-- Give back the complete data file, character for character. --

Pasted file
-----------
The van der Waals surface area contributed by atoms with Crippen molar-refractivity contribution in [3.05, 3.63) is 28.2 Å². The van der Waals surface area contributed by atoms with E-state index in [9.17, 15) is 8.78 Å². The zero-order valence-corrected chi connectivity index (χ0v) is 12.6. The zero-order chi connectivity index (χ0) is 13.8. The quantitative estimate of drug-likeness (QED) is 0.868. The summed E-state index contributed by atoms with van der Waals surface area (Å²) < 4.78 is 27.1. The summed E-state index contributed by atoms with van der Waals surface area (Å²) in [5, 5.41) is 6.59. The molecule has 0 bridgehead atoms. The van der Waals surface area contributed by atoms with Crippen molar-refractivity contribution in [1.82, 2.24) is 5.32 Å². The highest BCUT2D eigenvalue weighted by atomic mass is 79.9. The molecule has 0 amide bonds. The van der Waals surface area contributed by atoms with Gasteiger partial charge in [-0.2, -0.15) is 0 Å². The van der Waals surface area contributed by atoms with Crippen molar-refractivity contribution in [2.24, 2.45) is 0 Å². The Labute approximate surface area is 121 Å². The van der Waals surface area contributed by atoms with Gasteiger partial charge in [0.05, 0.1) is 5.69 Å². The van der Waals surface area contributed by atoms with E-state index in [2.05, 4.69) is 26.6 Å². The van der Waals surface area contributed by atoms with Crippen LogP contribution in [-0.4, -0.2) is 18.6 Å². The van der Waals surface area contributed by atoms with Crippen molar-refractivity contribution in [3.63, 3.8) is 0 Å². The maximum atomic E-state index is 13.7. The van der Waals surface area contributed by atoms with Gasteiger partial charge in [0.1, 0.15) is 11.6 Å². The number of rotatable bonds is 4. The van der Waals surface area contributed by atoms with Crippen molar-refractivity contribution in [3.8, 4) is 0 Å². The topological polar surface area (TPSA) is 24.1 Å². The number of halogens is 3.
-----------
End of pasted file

The van der Waals surface area contributed by atoms with Crippen molar-refractivity contribution in [3.05, 3.63) is 28.2 Å². The van der Waals surface area contributed by atoms with E-state index in [9.17, 15) is 8.78 Å². The zero-order valence-corrected chi connectivity index (χ0v) is 12.6. The zero-order chi connectivity index (χ0) is 13.8. The quantitative estimate of drug-likeness (QED) is 0.868. The summed E-state index contributed by atoms with van der Waals surface area (Å²) < 4.78 is 27.1. The summed E-state index contributed by atoms with van der Waals surface area (Å²) in [5, 5.41) is 6.59. The molecule has 0 bridgehead atoms. The van der Waals surface area contributed by atoms with Crippen molar-refractivity contribution in [1.82, 2.24) is 5.32 Å². The highest BCUT2D eigenvalue weighted by atomic mass is 79.9. The molecule has 0 amide bonds. The van der Waals surface area contributed by atoms with Gasteiger partial charge in [-0.2, -0.15) is 0 Å². The van der Waals surface area contributed by atoms with Crippen molar-refractivity contribution in [2.24, 2.45) is 0 Å². The Labute approximate surface area is 121 Å². The van der Waals surface area contributed by atoms with Gasteiger partial charge in [0.05, 0.1) is 5.69 Å². The van der Waals surface area contributed by atoms with E-state index in [2.05, 4.69) is 26.6 Å². The van der Waals surface area contributed by atoms with Crippen LogP contribution in [-0.4, -0.2) is 18.6 Å². The van der Waals surface area contributed by atoms with Crippen molar-refractivity contribution in [3.63, 3.8) is 0 Å². The maximum atomic E-state index is 13.7. The van der Waals surface area contributed by atoms with Gasteiger partial charge in [0.1, 0.15) is 11.6 Å². The number of rotatable bonds is 4. The van der Waals surface area contributed by atoms with Crippen molar-refractivity contribution in [3.8, 4) is 0 Å². The topological polar surface area (TPSA) is 24.1 Å². The number of halogens is 3.